• spacklick says

        That’s a nice set of opinions there, but it in no way answers the question posed.

        “but so many are attracted to trans women until they find out they’re trans*”
        And? How you mentally view a partner affects how attractive they are. If you replaced trans there for racist/republican/hairy you’d find men who would say the same.

        Anyway, my question wasn’t about the sexual attraction portion of the blog, but the “less than “real” women” bit.

        What is wrong with me having 4 categories of sex in my head rather than two (I use sex rather than gender here because gender is a true greyscale spectrum)

        • says

          Ah, I see. One of those are you?

          You should read up on sex because that isn’t how it works. And what about the trans* women who do have vaginas? Are they a third sex? What about intersex people? Classifying a woman by her genitals is ridiculous. If I, as a cis woman, had no vagina, would I not be a woman? Ridiculous.

          And yes, you’re more than welcome to be biased about your sexual preferences. Doesn’t mean others can’t criticize your bias. You don’t get out of criticism just because it’s an opinion. Especially when that opinion is based on what makes your penis hard.

        • says

          [M]y question wasn’t about the sexual attraction portion of the blog, but the “less than “real” women” bit.

          What is wrong with me having 4 categories of sex in my head rather than two (I use sex rather than gender here because gender is a true greyscale spectrum)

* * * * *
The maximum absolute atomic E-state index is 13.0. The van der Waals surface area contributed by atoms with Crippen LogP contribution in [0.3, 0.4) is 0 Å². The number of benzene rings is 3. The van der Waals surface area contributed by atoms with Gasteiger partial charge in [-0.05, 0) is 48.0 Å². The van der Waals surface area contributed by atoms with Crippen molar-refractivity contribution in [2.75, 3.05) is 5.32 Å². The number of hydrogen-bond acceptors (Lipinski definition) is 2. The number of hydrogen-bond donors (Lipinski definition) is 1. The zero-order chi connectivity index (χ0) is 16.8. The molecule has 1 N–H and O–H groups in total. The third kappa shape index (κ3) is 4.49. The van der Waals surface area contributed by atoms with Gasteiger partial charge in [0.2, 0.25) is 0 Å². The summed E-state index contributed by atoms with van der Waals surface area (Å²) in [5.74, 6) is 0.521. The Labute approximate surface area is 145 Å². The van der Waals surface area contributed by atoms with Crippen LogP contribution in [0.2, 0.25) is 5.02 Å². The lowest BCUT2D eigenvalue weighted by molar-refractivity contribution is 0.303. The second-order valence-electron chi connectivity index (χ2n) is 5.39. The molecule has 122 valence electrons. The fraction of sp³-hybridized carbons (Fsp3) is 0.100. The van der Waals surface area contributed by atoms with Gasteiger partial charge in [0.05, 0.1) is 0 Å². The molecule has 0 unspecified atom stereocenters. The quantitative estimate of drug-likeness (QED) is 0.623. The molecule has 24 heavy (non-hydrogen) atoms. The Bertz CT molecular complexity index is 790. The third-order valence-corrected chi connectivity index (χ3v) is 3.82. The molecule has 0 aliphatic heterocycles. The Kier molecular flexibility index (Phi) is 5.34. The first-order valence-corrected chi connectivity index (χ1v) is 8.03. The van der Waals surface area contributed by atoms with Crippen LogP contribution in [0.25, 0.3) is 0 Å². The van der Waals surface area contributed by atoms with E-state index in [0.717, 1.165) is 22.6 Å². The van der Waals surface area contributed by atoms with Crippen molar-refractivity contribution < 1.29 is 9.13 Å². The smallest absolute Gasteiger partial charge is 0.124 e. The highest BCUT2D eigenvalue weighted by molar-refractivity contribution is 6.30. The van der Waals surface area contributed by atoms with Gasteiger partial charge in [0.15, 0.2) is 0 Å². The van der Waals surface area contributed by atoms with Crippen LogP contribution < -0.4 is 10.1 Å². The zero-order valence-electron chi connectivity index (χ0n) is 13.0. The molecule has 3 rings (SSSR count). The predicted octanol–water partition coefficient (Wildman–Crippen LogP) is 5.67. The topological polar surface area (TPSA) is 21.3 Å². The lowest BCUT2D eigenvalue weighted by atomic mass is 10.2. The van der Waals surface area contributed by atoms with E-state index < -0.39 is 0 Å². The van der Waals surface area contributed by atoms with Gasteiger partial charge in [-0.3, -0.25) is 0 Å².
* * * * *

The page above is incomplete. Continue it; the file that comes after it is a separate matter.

You’re free to have 4 categories as much as you want. No one’s forcing that on you, but don’t be surprised when very few trans*women acquiesce to your categorization of them. Trans*women don’t spend years of being hated and abused and maligned to be miscategorized. They don’t spend often hundreds of thousands of dollars to be miscategorized. They don’t spend heartache, emotional swings, and loss of friends and family to be miscategorized.

          Trans*women are women, period.

          Second I’ll address this point, though it has nothing to do with your other point.

          “but so many are attracted to trans women until they find out they’re trans*”
          And? How you mentally view a partner affects how attractive they are. If you replaced trans there for racist/republican/hairy you’d find men who would say the same.

          If you met a transsexual woman who was in all ways attractive to you – even to cissexual standards – now finally mentally, physically, and emotionally female, why should her status as a transsexual bother you? She is a woman. She may not be able to have children, but so do many cis-women. She may have had to be surgically altered to fit the cissexual standard of ‘woman,’ but so have many cis-women. The only thing remaining is that Y chromosome, but fuck the Y-chromosome.

          People who lose attraction to trans*women after finding out they’re trans, even when they’re a woman in every way that matter, are reacting to something that doesn’t matter. It’s the least important aspect of who she is.